An issue that pervades popular culture behind a shrouded veil is leaving our military veterans with long term damage. CTE in the military is echoed in sports, martial arts and other activities, but there’s a group in Canada spearheading the charge against it. The Mayo clinic, down in the states, explains CTE better than my bro-science ever will;
Chronic traumatic encephalopathy (CTE) is a brain disorder likely caused by repeated head injuries. It causes the death of nerve cells in the brain, known as degeneration. CTE gets worse over time. The only way to definitively diagnosis CTE is after death during an autopsy of the brain.https://www.mayoclinic.org/diseases-conditions/chronic-traumatic-encephalopathy/symptoms-causes/syc-20370921
The first time I would hear about CTE was through my truck’s speakers on the Joe Rogan Podcast. It’s a subject he’s picked up a few times now in talking about the link between combat sports and traumatic brain injury. That’s one of the big reasons I practice Jiu Jitsu as my martial art of choice – it has limited opportunities for significant head strikes.
Project Enlist: CTE in the CAF
Project Enlist Canada is a sub-organization of Concussion Legacy Foundation Canada. Their mission is three fold. They aim to accelerate critical research on TBI, CTE and the link they have to PTSD through the donation and study of veteran brains. They are looking to educate veterans and military members on the prevalence of concussions, TBI and CTE associated with service. Finally, they’re trying to provide support to those affected by brain injury through the Operation Brain Health Support Line by helping connect people with practitioners who understand brain injury, education on brain healthy habits, and peer support/mentoring.
CTE in the military is leaving current members and future recruits without the data needed to adapt to the risks involved with service. One of the big obstacles faced by Project Enlist is the general feelings of reluctance that people have with regards to any organ donor program. That’s the purpose of this article – to provide some airtime for this uncomfortable conversation.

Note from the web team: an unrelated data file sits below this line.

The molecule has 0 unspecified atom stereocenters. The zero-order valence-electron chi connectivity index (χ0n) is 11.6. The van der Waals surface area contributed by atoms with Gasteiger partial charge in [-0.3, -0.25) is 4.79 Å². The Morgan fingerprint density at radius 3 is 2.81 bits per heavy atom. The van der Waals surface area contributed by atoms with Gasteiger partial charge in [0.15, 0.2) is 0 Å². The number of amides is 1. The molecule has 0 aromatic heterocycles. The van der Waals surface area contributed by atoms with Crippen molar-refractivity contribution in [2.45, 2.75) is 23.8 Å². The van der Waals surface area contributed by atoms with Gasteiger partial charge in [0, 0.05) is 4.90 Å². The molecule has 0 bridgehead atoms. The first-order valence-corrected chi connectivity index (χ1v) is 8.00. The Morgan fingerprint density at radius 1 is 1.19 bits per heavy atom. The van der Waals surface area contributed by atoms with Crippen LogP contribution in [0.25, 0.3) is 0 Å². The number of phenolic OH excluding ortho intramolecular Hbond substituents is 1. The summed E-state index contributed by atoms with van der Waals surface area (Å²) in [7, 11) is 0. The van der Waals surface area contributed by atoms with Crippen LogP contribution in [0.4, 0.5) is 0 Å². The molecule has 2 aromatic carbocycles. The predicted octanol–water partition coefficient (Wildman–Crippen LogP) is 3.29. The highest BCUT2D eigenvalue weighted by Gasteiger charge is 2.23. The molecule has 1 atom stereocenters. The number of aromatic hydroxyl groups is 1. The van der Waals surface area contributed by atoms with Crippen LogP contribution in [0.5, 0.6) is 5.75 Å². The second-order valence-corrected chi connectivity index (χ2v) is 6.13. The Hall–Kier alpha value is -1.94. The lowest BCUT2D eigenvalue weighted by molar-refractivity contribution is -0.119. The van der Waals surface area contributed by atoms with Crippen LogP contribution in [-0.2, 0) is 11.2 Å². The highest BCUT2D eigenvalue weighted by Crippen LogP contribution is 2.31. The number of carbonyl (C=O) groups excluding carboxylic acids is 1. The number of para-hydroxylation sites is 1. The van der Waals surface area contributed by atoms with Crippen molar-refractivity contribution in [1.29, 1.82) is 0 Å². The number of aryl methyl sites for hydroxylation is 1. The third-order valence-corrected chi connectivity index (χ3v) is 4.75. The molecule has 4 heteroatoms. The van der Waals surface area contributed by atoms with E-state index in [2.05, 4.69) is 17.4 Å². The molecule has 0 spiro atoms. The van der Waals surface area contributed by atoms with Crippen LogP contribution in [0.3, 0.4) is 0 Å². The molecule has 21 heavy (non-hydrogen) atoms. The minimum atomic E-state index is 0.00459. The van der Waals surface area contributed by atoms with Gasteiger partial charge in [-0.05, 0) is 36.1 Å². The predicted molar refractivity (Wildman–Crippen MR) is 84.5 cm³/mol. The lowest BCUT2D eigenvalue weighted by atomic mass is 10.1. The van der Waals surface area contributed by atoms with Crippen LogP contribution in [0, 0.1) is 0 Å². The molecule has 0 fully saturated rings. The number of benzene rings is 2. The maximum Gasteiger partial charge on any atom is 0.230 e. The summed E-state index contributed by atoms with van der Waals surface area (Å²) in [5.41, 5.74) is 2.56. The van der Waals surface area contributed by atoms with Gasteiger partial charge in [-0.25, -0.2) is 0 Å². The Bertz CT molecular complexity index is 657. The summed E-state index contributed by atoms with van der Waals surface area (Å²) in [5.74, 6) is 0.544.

Project Enlist Canada has been busy advocating for understanding CTE in the military. When I interviewed Michael Terry, the Outreach Coordinator for the organization, I asked about the organization’s next steps;
Project Enlist Canada has come a long way in just 5 years. We have just realized the creation of a brain bank in Canada (previously all brain donations were sent to the Boston University Brain Bank) in partnership with the Canadian Concussion Centre. We have partnered with Dr Neil Vasdev from the Centre for Addiction and Mental Health Brain Imaging Centre to further study in diagnosing CTE in the living brain (currently CTE can only be diagnosed through autopsy). We also plan to continue developing and refining Operation Brain Health to deliver support veterans and military members affected by brain injury all across Canada.Michael Terry, Outreach Coordinator, Project Enlist Canada.
Overall, 65% of Canada’s Armed Forces have been deployed. On these missions, we ask our military members to serve in capacities that put them at immediate risk. That’s part of the job. When they come home, it’s on us to make sure the long-term risks of those deployments are understood and where possible, prevented. That’s exactly what Project Enlist Canada is trying to do.
To learn more about Project Enlist Canada, Click here.